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FX Scarcity Casts Shadow over FG’s Deregulation

-By Gideon Osaka

In November last year when the Minister of State for Petroleum Resources, Mr. Timipre Sylva declared that a subsidy element was still being retained in the pricing of premium motor spirit (PMS) or petrol, analysts picked holes in the implementation of the deregulation of the nation’s downstream sector which was announced in the first quarter of 2020.

Liberal economists and other downstream operators raised questions about the sincerity of the government in driving the exercise logically, and the minister’s assertion reinforced the suspicion in many quarters, that there were still some dark, hidden elements in the ‘deregulation’ policy.

Checks by Valuechain based on official data, show that though there is currently minimal price control, there is still some form of subsidy in the cost of PMS principally at the foreign exchange (forex or FX) component of the pricing regime. These facts lends credence to the truth in the minister’s asssertion.

Chief Timipre Sylva

Mr. Sylva, said in September last year that the Federal Government had stepped back in fixing the price of petrol, adding that market forces and crude oil price would determine the cost of the product.

The statement followed the removal of petrol subsidy in March 2020 by the government after reducing the pump price of the product to N125 per litre from N145 on the back of the sharp drop in crude oil prices. However, the price reduction lasted till June as Nigerians started to see increases for four months, with PMS price rising from N121.50–N123.50 per litre in June to N140.80-N143.80 in July, N148-N150 in August, N158-N162 in September and N163-N170 in November.

Brent, the international oil benchmark, had risen by about 35 per cent since November 13 when the pump price of petrol was last increased. It closed at $55.99 per barrel on the last week of December, its highest level in 11 months.

Going by the petrol pricing template of the Petroleum Products Pricing Regulatory Agency (PPPRA), the landing cost of petrol rose from an average of N143.60 in December to N158.53 per litre the first week of January 7, with the expected open market price (retail price) being N181.53 per litre.

But the product is currently being sold at between N160 and N165 per litre at many filling stations. This means that there is between N11-N17 per litre subsidy borne by an entity.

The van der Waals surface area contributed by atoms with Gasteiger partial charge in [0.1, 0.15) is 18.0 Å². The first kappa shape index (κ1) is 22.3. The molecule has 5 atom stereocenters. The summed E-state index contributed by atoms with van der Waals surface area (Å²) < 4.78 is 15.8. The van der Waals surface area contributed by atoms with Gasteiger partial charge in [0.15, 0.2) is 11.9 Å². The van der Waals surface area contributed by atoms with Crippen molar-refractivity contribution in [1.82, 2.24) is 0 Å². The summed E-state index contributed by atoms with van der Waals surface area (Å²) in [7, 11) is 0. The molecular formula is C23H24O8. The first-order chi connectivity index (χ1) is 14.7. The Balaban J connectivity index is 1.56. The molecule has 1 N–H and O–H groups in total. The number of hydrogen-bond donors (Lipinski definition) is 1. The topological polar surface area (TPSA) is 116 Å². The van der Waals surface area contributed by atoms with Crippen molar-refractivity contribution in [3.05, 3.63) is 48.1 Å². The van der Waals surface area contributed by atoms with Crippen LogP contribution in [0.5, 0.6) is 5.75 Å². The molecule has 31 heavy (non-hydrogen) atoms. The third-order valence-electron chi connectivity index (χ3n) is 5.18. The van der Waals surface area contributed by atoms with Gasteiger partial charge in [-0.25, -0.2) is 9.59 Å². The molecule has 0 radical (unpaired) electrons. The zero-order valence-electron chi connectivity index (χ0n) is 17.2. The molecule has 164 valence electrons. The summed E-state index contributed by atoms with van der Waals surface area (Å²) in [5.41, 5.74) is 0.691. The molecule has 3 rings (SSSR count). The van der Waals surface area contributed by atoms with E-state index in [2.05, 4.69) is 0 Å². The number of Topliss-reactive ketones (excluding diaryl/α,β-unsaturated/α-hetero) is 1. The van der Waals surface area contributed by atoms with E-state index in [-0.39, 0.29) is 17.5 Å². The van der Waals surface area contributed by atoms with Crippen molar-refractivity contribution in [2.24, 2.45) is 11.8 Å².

However, Alhaji Rabiu Bello,  a former Chief Operating Officer, Upstream Business Unit at the Nigeria National Petroleum Corporation (NNPC) believes that at a pump price of N167 per litre as sold in the last quarter of 2020 before the government was compelled by Labour to reduce the price, Nigerians overpaid for fuel for the month of November alone, thereby subsidising the NNPC to the tune of about N700 million daily.

Speaking at a recent roundtable on ‘Deregulation of Nigeria’s Downstream Oil Sector’ in Abuja Bello said; “The basis of pricing PMS in Nigeria today is the ‘The PMS Market Based Pricing Regime Regulations, 2020’, whereby PPPRA is expected to monitor market trends and advise NNPC and other Oil Marketing Companies on the monthly guiding price of PMS.

“The actual market situation for the current month, including the cost of importing PMS, landing charges, storage, transportation, margins for wholesalers and retailers etc, which are all stated in the PPPRA template to serve as a guide for the price of PMS in the month.

“An independent review and analysis of the PPPRA template by Foster consultants show that actual C&F cost of PMS for the month of October was US$415 per MT (N111.41 per Litre at N360 per US$ Exchange Rate. When you add all the other cost elements in the PPPRA template, the total open market price should be a maximum of N146.75.

“This should be the maximum price Nigerians should pay for PMS in the month of November instead of the N167 announced on November 15.

“The difference of N20 per litre for daily consumption of about 35 million litres will translate to N700 million that Nigerians are paying above the expected open market price. In other words, Nigerians are subsidizing NNPC at an average of N700m daily in the month of November 2020” he argued.